December 10 2012
The Truth Behind Obamacare's 'Death Panels'
Carrie L. Lukas
Especially in a campaign year like this one, Americans are used to rolling their eyes about politicians' overwrought rhetoric. The term "death panels," which was used to describe how the new healthcare law known as Obamacare will lead to rationing of medical care, turned off many who dismiss the idea that our government would ever let bureaucrats control the availability of treatments for American citizens.
While the term "death panels" certainly takes it to an extreme, Americans should be aware of how government's increased involvement in the provision of health treatments—and their understandable desire to control rising healthcare costs—will impact the availability of some medical care, and is already doing so. Moreover, experience suggests that Americans can expect decisions about best practices will be made not only with an eye toward keeping down costs, but also toward politics.
For example, in 2009, the U.S. Preventive Services Task Force (that's a panel charged with reviewing evidence and making recommendations for preventive services) changed their guidance on best practices for screening women for breast cancer, suggesting that women in their 40s should not have annual mammograms and older women should reduce the use of this screening device.
The change was justified based on the high number of false positives in the prevailing testing regime, which led to lots of unnecessary stress and procedures for relatively few lives saved. Americans recoiled from the math behind the recommendations: Is it really government's place to declare that it's better to have one woman die from breast cancer than to have 500 unnecessary medical procedures? Such logic may work from a green-eye-shades government bureaucratic perspective, but not through the eyes of someone worried that their sister, mother, wife, or daughter might have an undiagnosed cancer. The panel claimed not to have taken cost into account, but certainly in an era of trillion-dollar deficits and with the government set to subsidize the insurance of millions more Americans, costs will have to be a consideration, if they really aren't already.
Breast cancer groups—known for their omnipresent pink-ribbon marketing campaigns—pushed back forcefully against the recommendations, and they were joined by countless politicians, none of whom want to cross the politically-powerful breast cancer lobby. The guidance was pulled and mammogram screenings beginning at age 40 remain the norm.
Yet how will this process work for other, less politically-powerful constituencies? Not surprisingly, experience suggests the result will be quite different. For example, respiratory syncytial virus is a common infection endured by a majority of babies during their young lives, and is the leading cause of infant hospitalization. While most babies can recover from the virus, it creates a deadly risk to some—particularly those born prematurely and with other ailments. The good news is that while there is no vaccine to protect from respiratory syncytial virus, there is a treatment that can help prevent its contraction and limit its impact.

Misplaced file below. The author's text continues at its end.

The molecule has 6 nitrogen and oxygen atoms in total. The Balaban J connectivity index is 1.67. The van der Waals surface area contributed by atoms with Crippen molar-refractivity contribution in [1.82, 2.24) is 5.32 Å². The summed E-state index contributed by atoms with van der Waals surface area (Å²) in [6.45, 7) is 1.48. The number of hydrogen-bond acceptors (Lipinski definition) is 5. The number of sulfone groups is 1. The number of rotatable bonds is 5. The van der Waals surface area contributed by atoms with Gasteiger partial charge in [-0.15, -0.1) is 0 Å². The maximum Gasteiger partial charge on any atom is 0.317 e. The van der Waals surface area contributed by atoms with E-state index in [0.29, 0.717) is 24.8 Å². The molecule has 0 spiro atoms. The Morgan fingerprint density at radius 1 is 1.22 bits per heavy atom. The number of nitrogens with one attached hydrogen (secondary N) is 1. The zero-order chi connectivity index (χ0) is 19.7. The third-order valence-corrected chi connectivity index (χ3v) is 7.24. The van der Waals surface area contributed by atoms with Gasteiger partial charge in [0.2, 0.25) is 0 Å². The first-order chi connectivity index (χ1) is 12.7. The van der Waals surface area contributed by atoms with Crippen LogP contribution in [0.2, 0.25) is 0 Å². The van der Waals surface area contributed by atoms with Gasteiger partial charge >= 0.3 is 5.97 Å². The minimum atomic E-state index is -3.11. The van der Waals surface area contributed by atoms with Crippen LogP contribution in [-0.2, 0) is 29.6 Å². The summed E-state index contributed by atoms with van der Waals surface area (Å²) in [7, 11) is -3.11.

The American Association of Pediatrics has for years issued guidelines based on efficacy and safety, which then become standard procedure for what medical treatment is made available. However, the association has increasingly incorporated cost considerations into their judgments, and respiratory syncytial virus treatment protocols were among those recommendations changed as a result.
As a result of these new recommendations, today fewer preemies and infants are getting preventative treatment for the virus. Unfortunately, this means hospitalization rates are increasing among untreated children, which actually drives up the cost of care in the long run. Some medical associations and concerned parents have protested the new protocols, but they have nothing like the clout of the breast cancer lobby.
Americans should ask themselves: Is this really how medical decisions should be made?
Of course, cost has to be a consideration when it comes to healthcare, as it is with every decision made in life. Everyday Americans weigh costs against the benefit of additional safety, when we buy cars, new appliances, or decide what path to take home. Yet such cost-benefit considerations should be made, whenever possible, at the individual level. Americans should be concerned when it is the government, or in the case of Obamacare, a small cadre of politically-influenced bureaucrats that comprise the Independent Payment Advisory Board, who are tasked with making a cost-benefit analysis for all Americans.
Call it a death panel, call it rationing, but you cannot call it a system that comports with the American principles of a limited government and free, independent citizens.
Carrie Lukas is the managing director of the Independent Women's Forum.